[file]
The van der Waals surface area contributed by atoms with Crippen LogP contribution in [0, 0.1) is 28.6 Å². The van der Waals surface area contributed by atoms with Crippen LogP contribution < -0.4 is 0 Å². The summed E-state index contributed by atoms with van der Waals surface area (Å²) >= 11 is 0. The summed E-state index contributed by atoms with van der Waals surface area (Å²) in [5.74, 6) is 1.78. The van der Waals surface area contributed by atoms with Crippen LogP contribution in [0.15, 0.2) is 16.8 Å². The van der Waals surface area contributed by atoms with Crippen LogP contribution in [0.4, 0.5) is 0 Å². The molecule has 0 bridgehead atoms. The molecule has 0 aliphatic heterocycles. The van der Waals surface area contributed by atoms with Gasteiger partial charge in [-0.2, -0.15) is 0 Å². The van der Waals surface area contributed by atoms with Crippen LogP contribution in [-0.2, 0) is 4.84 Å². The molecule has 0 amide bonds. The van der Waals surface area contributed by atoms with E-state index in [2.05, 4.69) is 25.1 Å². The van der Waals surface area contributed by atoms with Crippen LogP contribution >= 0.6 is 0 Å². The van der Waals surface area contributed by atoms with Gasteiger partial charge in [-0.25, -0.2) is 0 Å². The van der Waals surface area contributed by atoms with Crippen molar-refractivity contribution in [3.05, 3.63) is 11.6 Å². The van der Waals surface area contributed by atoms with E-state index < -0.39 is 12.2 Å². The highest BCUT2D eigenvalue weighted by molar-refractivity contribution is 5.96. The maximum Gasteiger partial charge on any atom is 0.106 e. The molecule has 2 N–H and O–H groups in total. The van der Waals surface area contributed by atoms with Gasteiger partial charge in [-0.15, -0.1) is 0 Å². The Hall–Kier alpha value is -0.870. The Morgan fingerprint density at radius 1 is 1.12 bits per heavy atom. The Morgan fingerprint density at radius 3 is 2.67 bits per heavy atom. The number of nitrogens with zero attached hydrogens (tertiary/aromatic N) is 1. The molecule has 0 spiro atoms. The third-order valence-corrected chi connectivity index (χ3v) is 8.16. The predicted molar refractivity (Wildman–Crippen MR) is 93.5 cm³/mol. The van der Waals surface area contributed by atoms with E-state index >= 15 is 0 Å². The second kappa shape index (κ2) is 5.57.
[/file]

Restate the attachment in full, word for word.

The van der Waals surface area contributed by atoms with Crippen LogP contribution in [0, 0.1) is 28.6 Å². The van der Waals surface area contributed by atoms with Crippen LogP contribution < -0.4 is 0 Å². The summed E-state index contributed by atoms with van der Waals surface area (Å²) >= 11 is 0. The summed E-state index contributed by atoms with van der Waals surface area (Å²) in [5.74, 6) is 1.78. The van der Waals surface area contributed by atoms with Crippen LogP contribution in [0.15, 0.2) is 16.8 Å². The van der Waals surface area contributed by atoms with Crippen LogP contribution in [0.4, 0.5) is 0 Å². The molecule has 0 bridgehead atoms. The molecule has 0 aliphatic heterocycles. The van der Waals surface area contributed by atoms with Gasteiger partial charge in [-0.2, -0.15) is 0 Å². The van der Waals surface area contributed by atoms with Crippen LogP contribution in [-0.2, 0) is 4.84 Å². The molecule has 0 amide bonds. The van der Waals surface area contributed by atoms with E-state index in [2.05, 4.69) is 25.1 Å². The van der Waals surface area contributed by atoms with Crippen LogP contribution >= 0.6 is 0 Å². The van der Waals surface area contributed by atoms with Gasteiger partial charge in [-0.25, -0.2) is 0 Å². The van der Waals surface area contributed by atoms with Crippen molar-refractivity contribution in [3.05, 3.63) is 11.6 Å². The van der Waals surface area contributed by atoms with E-state index < -0.39 is 12.2 Å². The highest BCUT2D eigenvalue weighted by molar-refractivity contribution is 5.96. The maximum Gasteiger partial charge on any atom is 0.106 e. The molecule has 2 N–H and O–H groups in total. The van der Waals surface area contributed by atoms with Gasteiger partial charge in [-0.15, -0.1) is 0 Å². The Hall–Kier alpha value is -0.870. The Morgan fingerprint density at radius 1 is 1.12 bits per heavy atom. The Morgan fingerprint density at radius 3 is 2.67 bits per heavy atom. The number of nitrogens with zero attached hydrogens (tertiary/aromatic N) is 1. The molecule has 0 spiro atoms. The third-order valence-corrected chi connectivity index (χ3v) is 8.16. The predicted molar refractivity (Wildman–Crippen MR) is 93.5 cm³/mol. The van der Waals surface area contributed by atoms with E-state index >= 15 is 0 Å². The second kappa shape index (κ2) is 5.57.